Greetings folks and welcome to the first chapter of a new series focused on highlighting the latest awesome Azure Policy content from across the community and official Microsoft sources. There’s way too many amazing posts, videos, and repos to share so I’ve curated the list down to these few pickings for this chapter release.
Azure Policy Exemptions Added to Resource Graph
First up we have Billy York giving us a heads up that Azure Policy exemptions have made their way into the Azure Resource Graph which is a native tool that allows you to search resources effectively at scale. Policy exemptions are commonly used to exclude certain resources and/or resources groups from a policy’s compliance check.
A classic problem can arise when you have a vast Azure infrastructure estate and related Azure Policy guardrails applied with multiple exemptions to keep tabs on. And in some cases you could find exemptions with no expiration date or documented reason for it’s creation — a potential red flag to follow-up on for the infra/security team.
So in summary, keeping track of what Azure Policy exemptions are existing and if any exemptions might be expiring soon is made even easier these days with a tool like Azure Resource Graph and thanks to Billy’s post we are provided with what he calls ‘The Beast‘ — a KQL query that combines policy states with exemptions and importantly a timeframe in which an exemption will expire or if no expiry is set.
Monitoring Azure Policy compliance across your Azure Managed Application deployments
My next highlighted content is a post by Polina Olemskaia (Microsoft) covering a solution named “Policy States Collector” which is designed to monitor Azure Policy compliance states across Azure Managed Application deployments. In case you’re wondering — Managed Applications are packaged and published via the commercial marketplace and it’s recommended to apply Azure Policies to ensure the deployed solution meets compliance requirements.
There’s a problem for the owners of Managed Applications that this “Policy States Collector” solution addresses and that is — how to securely and effectively monitor Azure Policy compliance states of the Apps deployed in your customer tenants.
Polina’s post covers the problem statement, design, implementation, and deployment nicely and I think it’s one of the better Microsoft articles I’ve come across with this subject matter in mind and certainly deserving of an ‘awesome’ tag. Bonus points because there’s a decent README in their GitHub repository and they’ve shared GitHub actions workflows to automate the infra and function app deployment.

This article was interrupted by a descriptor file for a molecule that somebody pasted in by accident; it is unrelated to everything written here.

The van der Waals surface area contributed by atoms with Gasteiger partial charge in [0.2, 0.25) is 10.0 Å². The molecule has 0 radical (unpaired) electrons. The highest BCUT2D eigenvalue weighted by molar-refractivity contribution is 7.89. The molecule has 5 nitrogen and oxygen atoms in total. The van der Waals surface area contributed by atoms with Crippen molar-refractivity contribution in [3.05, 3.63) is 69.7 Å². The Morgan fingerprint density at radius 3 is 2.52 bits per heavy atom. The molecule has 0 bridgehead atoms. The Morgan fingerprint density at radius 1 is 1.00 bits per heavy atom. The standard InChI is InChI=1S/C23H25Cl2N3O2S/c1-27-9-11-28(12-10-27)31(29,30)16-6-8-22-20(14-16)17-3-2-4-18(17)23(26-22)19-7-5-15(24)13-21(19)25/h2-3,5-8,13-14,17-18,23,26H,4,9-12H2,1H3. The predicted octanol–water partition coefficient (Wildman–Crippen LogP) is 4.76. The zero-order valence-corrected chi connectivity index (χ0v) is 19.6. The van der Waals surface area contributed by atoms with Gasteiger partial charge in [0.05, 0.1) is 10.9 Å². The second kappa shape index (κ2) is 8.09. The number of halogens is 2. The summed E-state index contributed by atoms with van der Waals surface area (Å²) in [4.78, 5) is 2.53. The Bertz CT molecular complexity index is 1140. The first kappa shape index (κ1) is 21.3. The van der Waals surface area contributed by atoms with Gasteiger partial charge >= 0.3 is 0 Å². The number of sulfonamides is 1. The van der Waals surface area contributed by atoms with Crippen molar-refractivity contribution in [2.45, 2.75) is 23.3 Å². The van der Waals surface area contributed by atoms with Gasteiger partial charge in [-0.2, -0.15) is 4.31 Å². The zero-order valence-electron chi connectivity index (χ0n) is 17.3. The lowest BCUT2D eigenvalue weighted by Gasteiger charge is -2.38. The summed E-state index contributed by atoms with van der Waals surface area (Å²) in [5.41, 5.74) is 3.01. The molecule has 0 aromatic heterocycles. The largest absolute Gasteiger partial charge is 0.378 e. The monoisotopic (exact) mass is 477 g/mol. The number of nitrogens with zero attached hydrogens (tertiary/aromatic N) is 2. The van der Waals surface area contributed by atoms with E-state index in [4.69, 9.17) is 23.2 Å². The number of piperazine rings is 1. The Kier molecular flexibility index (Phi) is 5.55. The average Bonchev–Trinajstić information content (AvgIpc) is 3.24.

The War of the Policies
If you’ve been following the Azure Policy community for some time like I have you’ll know that podcasts covering the subject matter are few and far between — this baffles me slightly because I’m confident most infra/devops people working with Azure day-to-day would be aware of the Azure Policy tool/service and have some thoughts and opinions they would like to share about it’s usage (given how crucial a tool that applies guardrails is to any enterprise operating in the cloud).
Anyways I’m super excited to announce a recent podcast episode from Ben Stegink and Scott Hoag over at the Microsoft Cloud IT Pro Podcast. In this episode 349 The War of the Policies Ben and Scott are focused on ‘from the field’ considerations and recommendations for enabling diagnostic settings at scale with Azure Policy.
I listened to the entire episode and found many of the problem statements, solutions and methods mentioned pretty spot on with my own experiences (especially the part on conflicting policies for configuring diagnostic settings to Log Analytics Workspaces!).
Thanks for reading about the latest awesome Azure Policy content from across the industry.
In my view, Azure Policy continues to play a pivotal role in securing infrastructure against configuration and standards drift. Currently there’s no other native tool that provides the same capability which enteprises desperately need to govern their Azure resources at scale.
I hope you’ll join me for the next Awesome Azure Policy Chapter.